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They’re young, enthusiastic and out to conquer the green economy. Meet three Maine eco-innovators who have turned their ideas into early-stage business startups. All spoke with Mainebiz about the inspiration for their businesses, immediate and longer-term goals and next steps. They also shared useful insights and advice for other entrepreneurs.
Ariadne Dimoulas, 27, is an ocean researcher, marine educator and inventor who sees a business opportunity in making disposable consumer goods out of paper rather than ocean-polluting plastic.
She founded Paramount Planet Product in 2017 to develop cellulose technologies to make ocean-compostable, fish-friendly coffee cup lids, bottle caps and other products. Her mother and business partner, pulp and paper engineer Claudia Lowd, is the company’s lead research scientist and chief financial officer.
Working with researchers at the University of Maine, they’ve pioneered a material called plaaper (pronounced “PLAY-per.”) It’s still in the prototype stage as they seek commercial partners, mainly among paper manufacturers in Maine.
Dimoulas, the company’s CEO and ocean research director, holds undergraduate degrees in international relations and affairs and marine affairs from the University of Maine. She also studied international marine policy in China.
After seeing tourists in exotic places appreciating sea turtles and other creatures but also sipping drinks with plastic straws, Dimoulas set out to make a dent in the estimated 18 billion pounds of plastic waste that flows into the world’s oceans every year.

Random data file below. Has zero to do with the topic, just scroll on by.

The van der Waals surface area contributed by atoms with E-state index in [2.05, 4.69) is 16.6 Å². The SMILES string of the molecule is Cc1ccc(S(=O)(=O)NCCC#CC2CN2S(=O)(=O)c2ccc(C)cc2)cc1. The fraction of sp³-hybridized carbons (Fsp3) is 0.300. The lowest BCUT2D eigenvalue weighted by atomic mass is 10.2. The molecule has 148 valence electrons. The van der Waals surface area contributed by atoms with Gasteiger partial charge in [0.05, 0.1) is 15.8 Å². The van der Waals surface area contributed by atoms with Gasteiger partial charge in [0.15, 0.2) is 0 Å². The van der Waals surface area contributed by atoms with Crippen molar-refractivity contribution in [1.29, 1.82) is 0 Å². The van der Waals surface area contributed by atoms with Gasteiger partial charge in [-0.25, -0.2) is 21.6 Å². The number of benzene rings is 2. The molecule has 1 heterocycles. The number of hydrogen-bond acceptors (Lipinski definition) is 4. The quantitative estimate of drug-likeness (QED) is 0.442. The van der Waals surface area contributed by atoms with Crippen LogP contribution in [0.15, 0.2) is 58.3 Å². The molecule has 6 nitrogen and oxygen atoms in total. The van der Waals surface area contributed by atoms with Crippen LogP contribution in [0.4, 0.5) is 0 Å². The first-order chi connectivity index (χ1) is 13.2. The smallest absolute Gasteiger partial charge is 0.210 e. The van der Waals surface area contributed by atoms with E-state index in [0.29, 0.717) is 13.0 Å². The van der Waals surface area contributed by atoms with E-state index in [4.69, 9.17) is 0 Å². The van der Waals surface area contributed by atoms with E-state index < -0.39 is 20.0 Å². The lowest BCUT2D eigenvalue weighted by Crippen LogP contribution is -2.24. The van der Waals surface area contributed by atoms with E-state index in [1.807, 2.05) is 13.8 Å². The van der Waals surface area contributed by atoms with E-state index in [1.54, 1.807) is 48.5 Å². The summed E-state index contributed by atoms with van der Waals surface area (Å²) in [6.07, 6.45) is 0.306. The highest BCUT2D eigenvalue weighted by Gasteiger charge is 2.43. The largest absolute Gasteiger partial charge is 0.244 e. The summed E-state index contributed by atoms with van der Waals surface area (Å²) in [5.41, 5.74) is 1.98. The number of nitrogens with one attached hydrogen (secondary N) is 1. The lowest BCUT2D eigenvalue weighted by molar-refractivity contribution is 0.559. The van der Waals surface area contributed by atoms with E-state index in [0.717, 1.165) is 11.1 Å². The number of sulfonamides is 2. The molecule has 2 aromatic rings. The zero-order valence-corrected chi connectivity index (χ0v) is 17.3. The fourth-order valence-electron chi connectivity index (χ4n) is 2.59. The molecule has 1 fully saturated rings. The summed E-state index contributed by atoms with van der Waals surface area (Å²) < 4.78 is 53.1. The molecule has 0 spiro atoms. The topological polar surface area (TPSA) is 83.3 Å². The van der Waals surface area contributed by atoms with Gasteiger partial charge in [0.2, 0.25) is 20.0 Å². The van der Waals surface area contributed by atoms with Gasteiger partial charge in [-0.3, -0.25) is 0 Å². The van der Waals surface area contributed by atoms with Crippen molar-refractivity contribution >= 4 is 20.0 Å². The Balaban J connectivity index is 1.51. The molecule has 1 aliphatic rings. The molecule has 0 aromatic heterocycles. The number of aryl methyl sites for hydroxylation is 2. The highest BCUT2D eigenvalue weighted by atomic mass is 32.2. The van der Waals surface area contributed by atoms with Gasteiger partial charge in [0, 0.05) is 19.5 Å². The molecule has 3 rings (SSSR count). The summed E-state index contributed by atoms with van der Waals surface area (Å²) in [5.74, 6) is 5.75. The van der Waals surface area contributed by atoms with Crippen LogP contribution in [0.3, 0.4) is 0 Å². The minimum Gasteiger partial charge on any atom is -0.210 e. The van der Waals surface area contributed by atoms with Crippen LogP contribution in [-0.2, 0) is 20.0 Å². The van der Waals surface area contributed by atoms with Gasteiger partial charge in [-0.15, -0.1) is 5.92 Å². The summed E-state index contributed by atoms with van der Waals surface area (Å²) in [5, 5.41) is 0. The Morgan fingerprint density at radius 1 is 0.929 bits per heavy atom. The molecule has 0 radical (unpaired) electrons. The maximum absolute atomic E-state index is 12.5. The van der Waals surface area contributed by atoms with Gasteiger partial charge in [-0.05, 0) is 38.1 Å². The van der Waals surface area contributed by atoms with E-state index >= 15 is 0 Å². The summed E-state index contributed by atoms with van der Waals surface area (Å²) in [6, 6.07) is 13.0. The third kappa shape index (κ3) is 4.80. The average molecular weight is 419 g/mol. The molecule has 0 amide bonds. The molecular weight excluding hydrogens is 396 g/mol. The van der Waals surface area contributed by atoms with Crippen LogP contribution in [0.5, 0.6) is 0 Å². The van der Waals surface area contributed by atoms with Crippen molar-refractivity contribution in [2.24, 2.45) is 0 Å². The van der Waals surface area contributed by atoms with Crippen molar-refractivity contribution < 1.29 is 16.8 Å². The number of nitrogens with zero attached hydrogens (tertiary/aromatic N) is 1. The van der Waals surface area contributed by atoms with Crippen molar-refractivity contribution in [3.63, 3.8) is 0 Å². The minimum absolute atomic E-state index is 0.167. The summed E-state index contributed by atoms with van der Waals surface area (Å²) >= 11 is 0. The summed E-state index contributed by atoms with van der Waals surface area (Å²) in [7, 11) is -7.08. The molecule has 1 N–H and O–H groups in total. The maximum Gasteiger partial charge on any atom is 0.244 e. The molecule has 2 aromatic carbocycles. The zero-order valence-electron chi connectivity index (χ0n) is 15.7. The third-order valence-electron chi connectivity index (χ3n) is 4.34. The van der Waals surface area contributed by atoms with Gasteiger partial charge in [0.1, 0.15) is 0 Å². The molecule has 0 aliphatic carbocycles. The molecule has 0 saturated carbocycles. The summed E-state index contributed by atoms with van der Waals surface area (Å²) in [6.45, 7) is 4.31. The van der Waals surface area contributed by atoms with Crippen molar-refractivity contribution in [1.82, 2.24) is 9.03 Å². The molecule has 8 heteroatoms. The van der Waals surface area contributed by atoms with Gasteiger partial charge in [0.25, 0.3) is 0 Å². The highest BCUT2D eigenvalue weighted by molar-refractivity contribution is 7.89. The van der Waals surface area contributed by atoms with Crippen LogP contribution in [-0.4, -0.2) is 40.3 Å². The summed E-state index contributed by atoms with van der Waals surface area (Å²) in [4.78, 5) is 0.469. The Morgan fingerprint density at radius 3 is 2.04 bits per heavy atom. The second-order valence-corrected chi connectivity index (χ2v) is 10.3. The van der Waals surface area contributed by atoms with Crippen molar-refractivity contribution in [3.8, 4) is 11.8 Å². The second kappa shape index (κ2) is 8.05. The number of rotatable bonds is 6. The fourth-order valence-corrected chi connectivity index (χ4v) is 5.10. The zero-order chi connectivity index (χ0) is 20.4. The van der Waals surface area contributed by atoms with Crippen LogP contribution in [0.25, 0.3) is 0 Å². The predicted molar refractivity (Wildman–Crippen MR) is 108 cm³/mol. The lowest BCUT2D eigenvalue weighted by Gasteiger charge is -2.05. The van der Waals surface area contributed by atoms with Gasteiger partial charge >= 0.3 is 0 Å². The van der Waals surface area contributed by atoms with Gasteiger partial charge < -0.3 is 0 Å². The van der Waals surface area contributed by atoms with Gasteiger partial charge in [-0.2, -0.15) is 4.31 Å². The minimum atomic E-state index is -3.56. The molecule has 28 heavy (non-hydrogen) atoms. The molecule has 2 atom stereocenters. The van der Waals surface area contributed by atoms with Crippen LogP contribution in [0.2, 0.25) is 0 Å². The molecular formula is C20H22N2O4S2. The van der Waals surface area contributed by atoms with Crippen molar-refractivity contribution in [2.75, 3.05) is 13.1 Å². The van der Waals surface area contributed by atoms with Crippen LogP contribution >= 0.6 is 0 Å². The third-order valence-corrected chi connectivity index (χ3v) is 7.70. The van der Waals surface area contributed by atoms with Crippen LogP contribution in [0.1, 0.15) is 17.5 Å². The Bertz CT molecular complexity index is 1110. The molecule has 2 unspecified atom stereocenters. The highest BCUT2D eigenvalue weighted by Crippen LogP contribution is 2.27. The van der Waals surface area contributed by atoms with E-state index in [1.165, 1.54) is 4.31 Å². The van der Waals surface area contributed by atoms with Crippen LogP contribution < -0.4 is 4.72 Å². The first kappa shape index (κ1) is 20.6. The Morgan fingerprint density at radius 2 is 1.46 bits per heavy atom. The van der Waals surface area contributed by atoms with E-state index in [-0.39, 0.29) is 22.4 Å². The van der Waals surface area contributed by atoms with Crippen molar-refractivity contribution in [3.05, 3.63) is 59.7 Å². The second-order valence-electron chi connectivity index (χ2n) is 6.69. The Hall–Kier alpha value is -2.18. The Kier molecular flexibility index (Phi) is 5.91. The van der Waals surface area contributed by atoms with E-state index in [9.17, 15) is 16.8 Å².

She describes plaaper as “kind of like plastic, but it’s really paper,” and believes it has huge potential for Maine’s paper industry, adding: “Plastic is out, paper is in.”
Dimoulas admits that while plaaper’s benefits may seem obvious to many people, winning over corporate investors poses a challenge.
“It takes a small company like ours some time to gather the needed capital to move the innovation forward, but we’re inspired to keep going,” she says.
As the company applies for national research funding and courts potential commercial partners, it’s selling disposable coffee cup lids and partyware made in China from non-plastic material online. But the long-term plan is to make paper-based products in Maine.
“These lids could be produced in the state of Maine, increase demand for some woods, generate good jobs and attract investment to the region,” says Douglas Bousfield, a UMaine professor working with Paramount Planet Product.
Part-time law student and full-time energy consultant and developer, 32-year-old Nick Mazuroski has been a lifelong proponent of clean energy.
After studying international political economy at Bates College, he got his first job in the solar industry and has been working in the renewable sector ever since. Today he takes classes at the University of Maine School of Law, is vice president of operations for the national Biomass Power Association, and is co-founder of Dirigo Solar LLC, a Portland-based startup that aims to provide locally sourced clean energy to Maine homeowners and businesses.
He says that while Maine had been politically hesitant to promote solar power under Gov. Paul LePage amid historically high technology costs, the situation changed when the federal solar tax credit was extended in 2015. That made it cheaper to deploy the technology, and Mazuroski co-founded Dirigo Solar that same year.
The firm name incorporates Maine’s state motto, which means “I lead.” That’s what Dirigo intends to do as an early-stage developer of solar plants, in partnership with BNRG Renewables Ltd. of Dublin, Ireland.